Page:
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MORIARTY Gee Whiz But This Is A Lonesome Town (2009)


With their name sharing that of a character in Jack Kerouac's 1951, semi-autobiographical road trip novel (and not to be confused with a UK based prog rock band of the same name), Moriarty set out to ape that era with their own multi cultural slant on Americana.

Based in France, the 5 piece come from far and wide with parentage as far flung as France, America , Switzerland and Vietnam. And while their music is rooted in pre-WW2 American blues & folk music, it's been bended, twisted and flavoured by more modern influences such as U2, Hendrix and the Who.

That said, Moriarty are not a rock band. Far from it. But the re-emergence of Nashville in recent times has brought a new appreciation of folk, country and bluegrass and with it a new generation - often brought up on rock - who are reinventing the genre.

Moriarty go one step further, adding quirkiness, jazz, classics, blues and soul, opera and even Irish traditional music to their rootsy brew. Fronted by the evocative vocals of Rosemary Standley, the band's sound is built around anything they can lay their hands on - such as spoons, scotch tape trumpet, suitcases, typewiters and washboards, athough there's a cultured mainstay of acoustic guitars and some exemplary harmonica playing courtesy of Thomas Puéchavy, plus … electric guitar, dobro, banjo, fiddle, piano, hammond organ, bass, drums and more.

The album opens with the lilting Jimmy with Rosemary's gorgeous vocals, some sensual harmonica and finger plucking drawing the listener in. It should appeal to those who explore Gillian Welch or even Oh Laura territory. Loveliness that follows has a quirky whackyness to it, but by comparison – with it's cat calls and semi operatic interludes – it's more Poguesque and probably works better live. But Private Lily resumes where Jimmy left off – exploring indie bluegrass pastures, with Motel adding a blues twist to the party, again featuring some absorbing harmonica work.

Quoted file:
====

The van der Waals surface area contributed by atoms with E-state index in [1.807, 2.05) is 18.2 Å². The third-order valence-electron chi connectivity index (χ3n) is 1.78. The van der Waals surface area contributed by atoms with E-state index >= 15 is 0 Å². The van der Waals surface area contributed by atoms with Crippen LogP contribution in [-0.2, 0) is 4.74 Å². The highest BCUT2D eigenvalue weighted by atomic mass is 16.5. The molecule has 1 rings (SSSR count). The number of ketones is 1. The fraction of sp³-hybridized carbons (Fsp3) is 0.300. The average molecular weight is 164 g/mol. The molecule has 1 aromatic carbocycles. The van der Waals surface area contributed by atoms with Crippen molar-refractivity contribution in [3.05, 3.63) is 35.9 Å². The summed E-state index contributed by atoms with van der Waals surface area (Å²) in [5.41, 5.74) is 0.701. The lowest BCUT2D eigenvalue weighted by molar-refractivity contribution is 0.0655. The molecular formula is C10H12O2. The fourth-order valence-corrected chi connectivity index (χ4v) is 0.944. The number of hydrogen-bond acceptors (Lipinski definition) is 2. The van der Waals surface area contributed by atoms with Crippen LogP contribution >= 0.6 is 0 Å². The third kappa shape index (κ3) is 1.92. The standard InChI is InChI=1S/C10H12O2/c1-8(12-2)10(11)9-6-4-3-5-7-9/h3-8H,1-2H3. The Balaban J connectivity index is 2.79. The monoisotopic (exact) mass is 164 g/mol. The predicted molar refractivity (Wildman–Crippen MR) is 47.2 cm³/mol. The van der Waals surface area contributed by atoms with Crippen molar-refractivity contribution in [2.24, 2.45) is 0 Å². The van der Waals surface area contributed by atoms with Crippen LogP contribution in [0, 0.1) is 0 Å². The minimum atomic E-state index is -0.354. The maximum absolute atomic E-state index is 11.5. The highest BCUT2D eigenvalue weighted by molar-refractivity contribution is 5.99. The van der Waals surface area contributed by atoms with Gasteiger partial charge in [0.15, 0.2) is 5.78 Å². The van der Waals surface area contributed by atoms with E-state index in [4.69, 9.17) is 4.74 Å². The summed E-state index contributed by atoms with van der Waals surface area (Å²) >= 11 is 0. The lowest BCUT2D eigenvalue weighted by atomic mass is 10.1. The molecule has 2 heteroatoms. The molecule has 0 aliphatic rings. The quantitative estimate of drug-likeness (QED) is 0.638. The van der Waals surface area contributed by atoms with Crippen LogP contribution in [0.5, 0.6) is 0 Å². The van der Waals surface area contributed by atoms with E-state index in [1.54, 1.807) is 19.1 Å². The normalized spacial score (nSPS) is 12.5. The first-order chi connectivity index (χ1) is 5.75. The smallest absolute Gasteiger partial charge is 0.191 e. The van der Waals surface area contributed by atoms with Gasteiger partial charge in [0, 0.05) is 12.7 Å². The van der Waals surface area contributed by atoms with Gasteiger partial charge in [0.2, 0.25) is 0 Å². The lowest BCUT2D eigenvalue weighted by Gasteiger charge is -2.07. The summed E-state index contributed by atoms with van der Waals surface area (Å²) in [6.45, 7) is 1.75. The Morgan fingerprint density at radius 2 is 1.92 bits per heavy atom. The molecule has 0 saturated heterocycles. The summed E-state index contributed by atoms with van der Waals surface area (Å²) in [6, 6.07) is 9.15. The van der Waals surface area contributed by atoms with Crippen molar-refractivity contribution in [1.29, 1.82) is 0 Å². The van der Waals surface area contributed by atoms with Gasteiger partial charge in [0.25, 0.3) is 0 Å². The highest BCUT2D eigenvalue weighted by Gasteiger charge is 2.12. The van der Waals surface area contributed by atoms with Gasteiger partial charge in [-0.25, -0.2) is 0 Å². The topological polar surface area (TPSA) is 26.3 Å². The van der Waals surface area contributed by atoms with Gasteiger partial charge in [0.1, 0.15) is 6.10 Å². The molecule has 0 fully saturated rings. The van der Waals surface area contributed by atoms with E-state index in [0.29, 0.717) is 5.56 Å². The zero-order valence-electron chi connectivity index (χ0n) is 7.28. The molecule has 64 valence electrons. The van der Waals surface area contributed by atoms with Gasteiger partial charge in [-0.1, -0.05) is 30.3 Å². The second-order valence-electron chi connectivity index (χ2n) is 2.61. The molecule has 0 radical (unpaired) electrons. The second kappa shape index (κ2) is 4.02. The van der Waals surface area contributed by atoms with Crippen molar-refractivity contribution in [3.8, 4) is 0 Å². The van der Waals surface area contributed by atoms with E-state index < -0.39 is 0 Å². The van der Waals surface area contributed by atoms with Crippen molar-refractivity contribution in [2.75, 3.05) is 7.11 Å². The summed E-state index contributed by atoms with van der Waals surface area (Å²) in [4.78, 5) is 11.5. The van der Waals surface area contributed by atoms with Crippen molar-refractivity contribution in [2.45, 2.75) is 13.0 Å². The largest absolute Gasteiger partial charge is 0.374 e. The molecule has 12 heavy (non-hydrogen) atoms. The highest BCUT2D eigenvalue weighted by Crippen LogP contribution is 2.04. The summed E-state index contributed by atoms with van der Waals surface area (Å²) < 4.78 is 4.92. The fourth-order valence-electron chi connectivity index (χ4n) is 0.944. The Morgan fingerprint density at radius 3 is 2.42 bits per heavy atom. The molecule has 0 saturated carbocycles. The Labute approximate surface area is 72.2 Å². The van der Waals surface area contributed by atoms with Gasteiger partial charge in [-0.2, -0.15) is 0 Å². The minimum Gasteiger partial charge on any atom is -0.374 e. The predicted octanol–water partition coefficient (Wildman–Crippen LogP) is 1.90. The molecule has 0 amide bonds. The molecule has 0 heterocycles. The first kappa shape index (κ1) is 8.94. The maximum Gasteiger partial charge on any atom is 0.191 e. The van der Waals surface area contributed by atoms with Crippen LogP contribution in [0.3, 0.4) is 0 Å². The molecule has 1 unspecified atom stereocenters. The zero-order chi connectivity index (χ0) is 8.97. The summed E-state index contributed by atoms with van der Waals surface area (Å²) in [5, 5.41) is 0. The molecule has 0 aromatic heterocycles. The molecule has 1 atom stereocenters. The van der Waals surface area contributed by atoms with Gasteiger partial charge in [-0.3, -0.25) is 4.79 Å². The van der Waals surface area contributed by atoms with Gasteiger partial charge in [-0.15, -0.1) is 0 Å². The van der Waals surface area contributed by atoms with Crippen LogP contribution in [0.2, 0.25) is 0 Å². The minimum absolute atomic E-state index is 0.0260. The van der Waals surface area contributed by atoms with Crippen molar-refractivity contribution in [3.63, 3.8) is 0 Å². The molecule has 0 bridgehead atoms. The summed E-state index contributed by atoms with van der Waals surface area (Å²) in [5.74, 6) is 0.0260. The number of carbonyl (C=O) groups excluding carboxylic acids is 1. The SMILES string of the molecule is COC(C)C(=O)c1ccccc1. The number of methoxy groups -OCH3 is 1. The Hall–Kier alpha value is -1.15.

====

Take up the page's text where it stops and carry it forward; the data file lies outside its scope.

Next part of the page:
Never one paced, the album continues to twist at every turn, never allowing the listener to settle, but always demanding attention with its intoxicating playing, rhythms and vocals. Gee Whiz But This Is A Lonesome Town has been ‘doing it large' in France, shifting upwards of 70,000 copies. Like a whorehouse it has a fascinating appeal revealing layer after layer of imperfect schizophrenic beauty with each repeated visit.

A visit to the band's myspace page to sample their delights is essential. And Gee Wiz ... a compulsory purchase for those who like the quirky indie roots pedalled by the likes of Gillian Welch, Amy LaVere, Fleet Foxes, Oh Laura, and Le Reno Amps.


Review by Pete Whalley

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***** Out of this world | **** Pretty damn fine |
*** OK, approach with caution unless you are a fan |
** Instant bargain bin fodder | * Ugly. Just ugly

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